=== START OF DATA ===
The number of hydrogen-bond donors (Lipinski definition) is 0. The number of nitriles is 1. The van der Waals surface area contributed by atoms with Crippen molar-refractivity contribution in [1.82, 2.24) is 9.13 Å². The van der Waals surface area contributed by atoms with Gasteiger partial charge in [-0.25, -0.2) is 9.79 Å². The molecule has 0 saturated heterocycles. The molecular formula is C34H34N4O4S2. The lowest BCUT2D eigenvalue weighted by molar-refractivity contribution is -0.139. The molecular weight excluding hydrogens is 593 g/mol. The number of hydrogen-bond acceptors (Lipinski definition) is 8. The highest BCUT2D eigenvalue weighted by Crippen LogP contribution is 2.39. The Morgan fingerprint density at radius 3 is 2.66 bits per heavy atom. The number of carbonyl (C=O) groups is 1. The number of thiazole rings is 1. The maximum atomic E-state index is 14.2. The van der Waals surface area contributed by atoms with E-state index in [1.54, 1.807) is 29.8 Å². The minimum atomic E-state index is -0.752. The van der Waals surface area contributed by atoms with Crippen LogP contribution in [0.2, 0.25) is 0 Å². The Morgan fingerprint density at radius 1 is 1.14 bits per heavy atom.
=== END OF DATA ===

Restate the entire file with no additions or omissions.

The number of hydrogen-bond donors (Lipinski definition) is 0. The number of nitriles is 1. The van der Waals surface area contributed by atoms with Crippen molar-refractivity contribution in [1.82, 2.24) is 9.13 Å². The van der Waals surface area contributed by atoms with Gasteiger partial charge in [-0.25, -0.2) is 9.79 Å². The molecule has 0 saturated heterocycles. The molecular formula is C34H34N4O4S2. The lowest BCUT2D eigenvalue weighted by molar-refractivity contribution is -0.139. The molecular weight excluding hydrogens is 593 g/mol. The number of hydrogen-bond acceptors (Lipinski definition) is 8. The highest BCUT2D eigenvalue weighted by Crippen LogP contribution is 2.39. The Morgan fingerprint density at radius 3 is 2.66 bits per heavy atom. The number of carbonyl (C=O) groups is 1. The number of thiazole rings is 1. The maximum atomic E-state index is 14.2. The van der Waals surface area contributed by atoms with E-state index in [1.54, 1.807) is 29.8 Å². The minimum atomic E-state index is -0.752. The van der Waals surface area contributed by atoms with Crippen LogP contribution in [0.2, 0.25) is 0 Å². The Morgan fingerprint density at radius 1 is 1.14 bits per heavy atom.